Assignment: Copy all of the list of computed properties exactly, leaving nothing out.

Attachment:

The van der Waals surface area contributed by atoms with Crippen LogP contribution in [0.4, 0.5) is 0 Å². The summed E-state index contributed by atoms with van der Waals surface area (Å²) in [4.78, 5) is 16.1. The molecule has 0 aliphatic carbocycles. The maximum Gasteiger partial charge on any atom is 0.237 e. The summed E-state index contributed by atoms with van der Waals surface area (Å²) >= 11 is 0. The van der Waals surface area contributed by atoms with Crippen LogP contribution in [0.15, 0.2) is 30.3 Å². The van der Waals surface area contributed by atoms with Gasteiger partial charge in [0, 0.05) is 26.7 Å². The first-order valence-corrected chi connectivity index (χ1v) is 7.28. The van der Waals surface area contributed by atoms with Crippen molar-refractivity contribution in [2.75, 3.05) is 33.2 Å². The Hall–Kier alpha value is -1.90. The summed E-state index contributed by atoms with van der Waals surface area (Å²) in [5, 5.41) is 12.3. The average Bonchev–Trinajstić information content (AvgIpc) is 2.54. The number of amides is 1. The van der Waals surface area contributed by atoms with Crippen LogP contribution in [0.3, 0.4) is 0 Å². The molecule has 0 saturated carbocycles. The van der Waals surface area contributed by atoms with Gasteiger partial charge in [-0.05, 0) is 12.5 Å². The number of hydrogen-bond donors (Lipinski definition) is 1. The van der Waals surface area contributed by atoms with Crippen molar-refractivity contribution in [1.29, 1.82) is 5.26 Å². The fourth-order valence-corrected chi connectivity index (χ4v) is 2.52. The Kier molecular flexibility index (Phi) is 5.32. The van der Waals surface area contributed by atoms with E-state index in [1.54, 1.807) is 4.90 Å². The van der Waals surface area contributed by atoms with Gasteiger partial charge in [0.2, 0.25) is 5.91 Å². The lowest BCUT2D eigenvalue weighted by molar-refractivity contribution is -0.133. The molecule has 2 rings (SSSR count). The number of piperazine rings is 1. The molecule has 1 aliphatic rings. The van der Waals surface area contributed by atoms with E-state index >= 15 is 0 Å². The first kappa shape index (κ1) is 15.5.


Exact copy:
The van der Waals surface area contributed by atoms with Crippen LogP contribution in [0.4, 0.5) is 0 Å². The summed E-state index contributed by atoms with van der Waals surface area (Å²) in [4.78, 5) is 16.1. The molecule has 0 aliphatic carbocycles. The maximum Gasteiger partial charge on any atom is 0.237 e. The summed E-state index contributed by atoms with van der Waals surface area (Å²) >= 11 is 0. The van der Waals surface area contributed by atoms with Crippen LogP contribution in [0.15, 0.2) is 30.3 Å². The van der Waals surface area contributed by atoms with Gasteiger partial charge in [0, 0.05) is 26.7 Å². The first-order valence-corrected chi connectivity index (χ1v) is 7.28. The van der Waals surface area contributed by atoms with Crippen molar-refractivity contribution in [2.75, 3.05) is 33.2 Å². The Hall–Kier alpha value is -1.90. The summed E-state index contributed by atoms with van der Waals surface area (Å²) in [5, 5.41) is 12.3. The average Bonchev–Trinajstić information content (AvgIpc) is 2.54. The number of amides is 1. The van der Waals surface area contributed by atoms with Crippen LogP contribution in [0.3, 0.4) is 0 Å². The molecule has 0 saturated carbocycles. The van der Waals surface area contributed by atoms with Gasteiger partial charge in [-0.05, 0) is 12.5 Å². The number of hydrogen-bond donors (Lipinski definition) is 1. The van der Waals surface area contributed by atoms with Crippen molar-refractivity contribution in [1.29, 1.82) is 5.26 Å². The fourth-order valence-corrected chi connectivity index (χ4v) is 2.52. The Kier molecular flexibility index (Phi) is 5.32. The van der Waals surface area contributed by atoms with E-state index in [1.54, 1.807) is 4.90 Å². The van der Waals surface area contributed by atoms with Gasteiger partial charge in [0.2, 0.25) is 5.91 Å². The lowest BCUT2D eigenvalue weighted by molar-refractivity contribution is -0.133. The molecule has 2 rings (SSSR count). The number of piperazine rings is 1. The molecule has 1 aliphatic rings. The van der Waals surface area contributed by atoms with E-state index >= 15 is 0 Å². The first kappa shape index (κ1) is 15.5.